Our initial plan was to head to Livingstone this morning to start our fun tourist day. However, duty called and we ended up teaching. What was supposed to be a " little" class. Haha, that is where adaptable comes in! 50 people showed up for our "little" class. So we hit the ground running and as a team set up for everyone in no time at all!
What a great team of awesome people God put together. I also have to mention the wonderful learners we had. These men and woman came from up to 2-3 hours to get to our class! Now that is dedication to the tiny people of Zambia!
After our class we ran back to the hotel to change and get on the road to Livingstone. We made it in time for the sunset cruise on the African Queen. We saw tons of hippos and elephants. It was lovely. On our return we went to hotel we went to the Royal Livingstone and played some games and had great laughs!
We played the lying game which was hysterical. I learned a lot about about my teammates!! After a day that started with hard but very satisfying work...we ended with much needed relaxation and laughter.
It was the perfect end to the day. We started with hard work but ended with laughter and relaxation. What a wonderful and fulfilling day.
Linda for team TPM
From the Zambesi Sun Resort, Livingstone, Zambia
Friday, November 14, 2014
Our last full day in Africa, and it was a day full of activities. Our "work" is complete. Marc and Melissa did the math and for the total we trained approximately 240 midwives, birth attendants and others during our time here. Leonard talked to us yesterday about "finishing well," and I think we did just that. We arrived here at the resort yesterday transformed into tourists.
The hotel has some interesting features. Since it is situated just outside Mosi-oa-Tunya National Park, there are zebras, baboons, giraffes and impalas that roam freely around the grounds. The zebras spend most of the time around the pool area grazing. If you get too close they will kick you. The baboons also have an attitude. This morning at breakfast one of them jumped off the roof onto a table in the outdoor dining areas, and broke a bunch of dishes before being chased off. Mosi-oa-Tunya means "the smoke that thunders," which is the local name for Victoria Falls.
This morning after a huge buffet breakfast was our long awaited safari, a game drive in Chobe National Park in Botswana. First we rode a large van to the Botswana border, crossed on a boat into the country and picked up our Botswana transportation to the park. At the border our tires and shoes were disinfected and we were screened for Ebola - which amounts to a nurse looking through are passports for any travel to West Africa. The nurse was Elliot, and when Melissa saw his name tag listing him as a midwife of course she had to give him her 60 second "elevator " pitch on Helping Babies Breathe. He was interested and they exchanged information. Maybe next year we will be giving classes in Botswana.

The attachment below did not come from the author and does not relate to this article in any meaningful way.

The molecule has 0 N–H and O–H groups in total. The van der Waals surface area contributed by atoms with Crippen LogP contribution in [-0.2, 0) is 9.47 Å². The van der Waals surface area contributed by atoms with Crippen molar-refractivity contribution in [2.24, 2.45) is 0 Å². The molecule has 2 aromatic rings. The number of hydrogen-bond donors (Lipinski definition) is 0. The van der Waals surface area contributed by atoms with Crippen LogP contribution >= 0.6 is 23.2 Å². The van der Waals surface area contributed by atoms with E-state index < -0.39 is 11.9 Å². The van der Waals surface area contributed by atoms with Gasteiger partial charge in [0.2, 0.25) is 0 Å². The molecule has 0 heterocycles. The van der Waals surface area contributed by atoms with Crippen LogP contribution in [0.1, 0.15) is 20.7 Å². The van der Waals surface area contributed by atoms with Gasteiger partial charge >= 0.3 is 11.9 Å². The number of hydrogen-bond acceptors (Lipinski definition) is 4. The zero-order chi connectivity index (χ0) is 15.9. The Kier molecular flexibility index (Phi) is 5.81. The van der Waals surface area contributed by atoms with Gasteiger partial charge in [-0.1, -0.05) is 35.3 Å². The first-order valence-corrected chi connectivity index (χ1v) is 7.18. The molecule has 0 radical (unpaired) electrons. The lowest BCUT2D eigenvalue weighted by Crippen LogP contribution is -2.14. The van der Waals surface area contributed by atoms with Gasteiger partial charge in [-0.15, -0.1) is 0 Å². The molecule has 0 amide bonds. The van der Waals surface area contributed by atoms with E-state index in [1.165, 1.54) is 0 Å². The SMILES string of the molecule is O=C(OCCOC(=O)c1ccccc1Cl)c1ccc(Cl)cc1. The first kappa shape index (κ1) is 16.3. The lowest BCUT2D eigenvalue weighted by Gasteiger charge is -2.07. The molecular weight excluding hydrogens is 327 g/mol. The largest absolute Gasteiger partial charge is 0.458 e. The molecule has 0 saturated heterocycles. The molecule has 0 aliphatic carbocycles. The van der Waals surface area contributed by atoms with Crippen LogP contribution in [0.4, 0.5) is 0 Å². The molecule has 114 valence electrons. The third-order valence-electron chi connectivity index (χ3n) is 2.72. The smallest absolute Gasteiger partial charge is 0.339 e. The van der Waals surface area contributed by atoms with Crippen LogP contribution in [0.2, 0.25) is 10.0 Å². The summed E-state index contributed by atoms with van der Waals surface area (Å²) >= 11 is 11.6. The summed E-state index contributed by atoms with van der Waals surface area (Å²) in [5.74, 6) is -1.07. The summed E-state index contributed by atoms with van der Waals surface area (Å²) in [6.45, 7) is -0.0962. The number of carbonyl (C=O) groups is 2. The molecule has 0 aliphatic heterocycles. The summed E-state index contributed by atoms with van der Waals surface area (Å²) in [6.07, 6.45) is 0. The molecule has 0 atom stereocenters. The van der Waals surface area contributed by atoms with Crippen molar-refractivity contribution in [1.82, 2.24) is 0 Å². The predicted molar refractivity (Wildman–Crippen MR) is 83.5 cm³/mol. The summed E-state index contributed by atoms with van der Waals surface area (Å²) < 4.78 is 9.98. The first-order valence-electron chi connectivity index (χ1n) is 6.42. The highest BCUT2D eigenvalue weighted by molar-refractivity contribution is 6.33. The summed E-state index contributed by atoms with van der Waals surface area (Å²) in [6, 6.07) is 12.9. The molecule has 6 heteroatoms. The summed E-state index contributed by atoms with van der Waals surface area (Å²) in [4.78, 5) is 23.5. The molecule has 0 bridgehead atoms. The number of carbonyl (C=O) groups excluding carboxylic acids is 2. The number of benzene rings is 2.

On the drive to the park in the open air vehicle Beckie was hit in the knee by a flying dung beetle. We got some nice photos of the beetle, which I'm afraid was too stunned to survive.
Our two excellent guides were Moses and Furube, which sounded like "Frisbe" when I heard it.
This is the very beginning of the rainy season here, which has its advantages and disadvantages. Many of the trees have beautiful flowers, but most have very few leaves, so spotting game is a lot easier, and since the water holes are still dry, many of the animals congregate at the Chobe River so they were conveniently out in the open for us to view.
Here is a list of the game we saw today, many of them in great numbers and at close range:
Birds - many species
Dung beetle at work
We also saw many elephant skeletons, not from poaching but from natural causes - not surprising since our guide explained there are approximately 120,000 elephants in the park!
The game drive ended with an excellent lunch, then back to Zambia. At the border we did some bargaining for wood carvings and other items. These vendors really got in our personal space, especially Jen's. We made some pretty good deals for items that will show up at TPM fundraisers.
Back in Zambia the rest of our luggage had finally arrived at the hotel - a long story involving using Leonard's van to transport Robin to her earlier flight out of Lusaka and breaking down on the way back. We learned that Robin made it back to PA okay, but in her words the trip seemed "endless."
In the afternoon most of us walked down to Victoria Falls. The flow is pretty low this time of year, so today one can only imagine the spectacle of this place at full flow in a few months and why it is one of the seven natural wonders of the world. Also more shopping for local items by Melissa, Linda, Cathy, Betsy, Amy and Jen. Linda and Melissa seemed like they were competing for which one could buy the more ridiculous item. Marc actually bought a chess set for 50 dollars and the pair of socks he was wearing after more than an hour of bargaining and making up stories.
Later many of us just relaxed around, and in my case in the pool. The pool was wonderful therapy. On my back in the shallow area I was so relaxed Beckie thought I was dead and tried to rescue me.
Tomorrow we catch our various flights home. I figure about 30 hours of travel time for most of us, some even more. Natotela - Thanks for your support and attention and a special thanks from all of us to Leonard and Rose for all they have done to make this trip a success..
Tiny People Matter 5901 Jonestown Road P.O. Box 6034 Harrisburg, PA 17112
Email:TPMInternational@gmail.com Phone: 717.608.4267